What's the used Suzuki Ignis hatchback like?
Cast your mind back to your elementary Latin lesson, and you’ll no doubt remember that ‘ignis’ is the word for ‘fire’. A bold name for a car, you might think – but rather than a comment on its flammability, the Suzuki Ignis is so-named because its maker would like to think it’ll set your heart alight.
That’s the intention of the deliberately head-turning styling, anyway. From its big, googly eyes to its wide stance and angular, chopped-off tail, the Ignis stands out in any crowd. And that’s good, because it has two crowds in which to mix: it’s priced and sized in contention with city carssuch as the Volkswagen Up and Kia Picanto, and yet its high-riding stance and the option of four-wheel drive mean it has the feel of a diminutive SUV a shade below the Dacia Duster and Citroen C4 Cactus in size.
You get a choice of two petrol engines – well, to be more precise, it’s just the one option, a 1.2-litre petrol, but you can choose to have it either with or without assistance from a very small electric motor, making it a mild hybrid, which Suzuki calls SHVS. The model range starts with the SZ3 version, which has the basics but little else, but moves up through the SZ-T and SZ5 versions, which are more generous. There’s also a rufty-tufty Adventure version, based on the SZ-T, with chunky body styling and side stripes making this Ignis even more extrovert.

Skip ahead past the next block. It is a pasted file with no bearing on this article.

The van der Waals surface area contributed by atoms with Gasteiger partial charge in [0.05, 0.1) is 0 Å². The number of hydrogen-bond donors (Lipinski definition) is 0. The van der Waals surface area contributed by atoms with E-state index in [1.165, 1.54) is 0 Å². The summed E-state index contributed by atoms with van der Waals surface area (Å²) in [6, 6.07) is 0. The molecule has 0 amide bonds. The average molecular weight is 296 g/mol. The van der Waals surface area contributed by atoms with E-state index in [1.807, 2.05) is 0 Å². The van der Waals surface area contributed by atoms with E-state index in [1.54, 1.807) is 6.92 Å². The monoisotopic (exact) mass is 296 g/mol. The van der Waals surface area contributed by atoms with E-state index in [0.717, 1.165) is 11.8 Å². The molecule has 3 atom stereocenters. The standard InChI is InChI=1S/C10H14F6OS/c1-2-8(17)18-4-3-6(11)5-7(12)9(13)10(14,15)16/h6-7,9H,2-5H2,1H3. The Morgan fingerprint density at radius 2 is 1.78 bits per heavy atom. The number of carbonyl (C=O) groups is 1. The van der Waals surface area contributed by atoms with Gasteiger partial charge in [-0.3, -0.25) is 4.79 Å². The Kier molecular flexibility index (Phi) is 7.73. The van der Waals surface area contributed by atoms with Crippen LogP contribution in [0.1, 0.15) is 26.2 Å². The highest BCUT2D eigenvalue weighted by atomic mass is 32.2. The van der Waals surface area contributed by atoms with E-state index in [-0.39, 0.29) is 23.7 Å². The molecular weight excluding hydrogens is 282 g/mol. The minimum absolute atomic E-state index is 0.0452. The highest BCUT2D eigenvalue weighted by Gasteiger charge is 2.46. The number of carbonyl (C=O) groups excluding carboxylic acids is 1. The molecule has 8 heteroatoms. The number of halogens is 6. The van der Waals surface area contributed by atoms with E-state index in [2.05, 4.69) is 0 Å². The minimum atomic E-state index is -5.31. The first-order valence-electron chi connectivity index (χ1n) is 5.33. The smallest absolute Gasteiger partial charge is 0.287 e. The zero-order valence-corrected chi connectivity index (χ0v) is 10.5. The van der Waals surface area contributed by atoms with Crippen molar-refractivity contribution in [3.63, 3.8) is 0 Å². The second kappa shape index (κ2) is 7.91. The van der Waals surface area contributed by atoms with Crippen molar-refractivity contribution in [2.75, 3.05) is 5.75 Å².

The Ignis is quite an appealing thing inside, too. With its two-tone colour scheme and attractive lines, the dashboard is more interesting than many city cars’. True, it’s built out of hard, cheap-feeling plastics, but crucially the bits you touch regularly, such as the indicator stalks and switchgear, feel high-quality. Shame about the aftermarket touchscreen system fitted to SZ-T and SZ5 versions, though; it’s fiddly, complicated and none too easy on the eye.
Happily, there’s a useful amount of space in the Ignis, with seating for four adults perfectly feasible – a rarity in a car this small – and the boot’s a practical size too. Keep in mind that the SHVS has a smaller boot, though, as that’s where Suzuki’s had to find space for the extra electrical gubbins.
So what’s the Ignis like to drive? Well, a mixed bag, to be honest. There are some good bits here – for example, both engine options feel eager and keen to rev, which makes the Ignis feel perky around town. They sound good, too. Meanwhile, good control of body lean and impressive grip make it agile in corners, despite its high-sided stance, and in the four-wheel-drive version, you can tackle muddy fields and slippery hills in confidence. And over larger bumps, the soft suspension cushions you rather well.
The trouble is, smaller bumps and potholes on town roads pose the Ignis a problem, as it jitters and fumbles over them. Other issues include the vague steering, which takes the shine off your fun in corners, and the wind and road noise, which build up at high speed, making long journeys rather tiresome. On the whole, though, while flawed, the Ignis is a characterful little car to drive.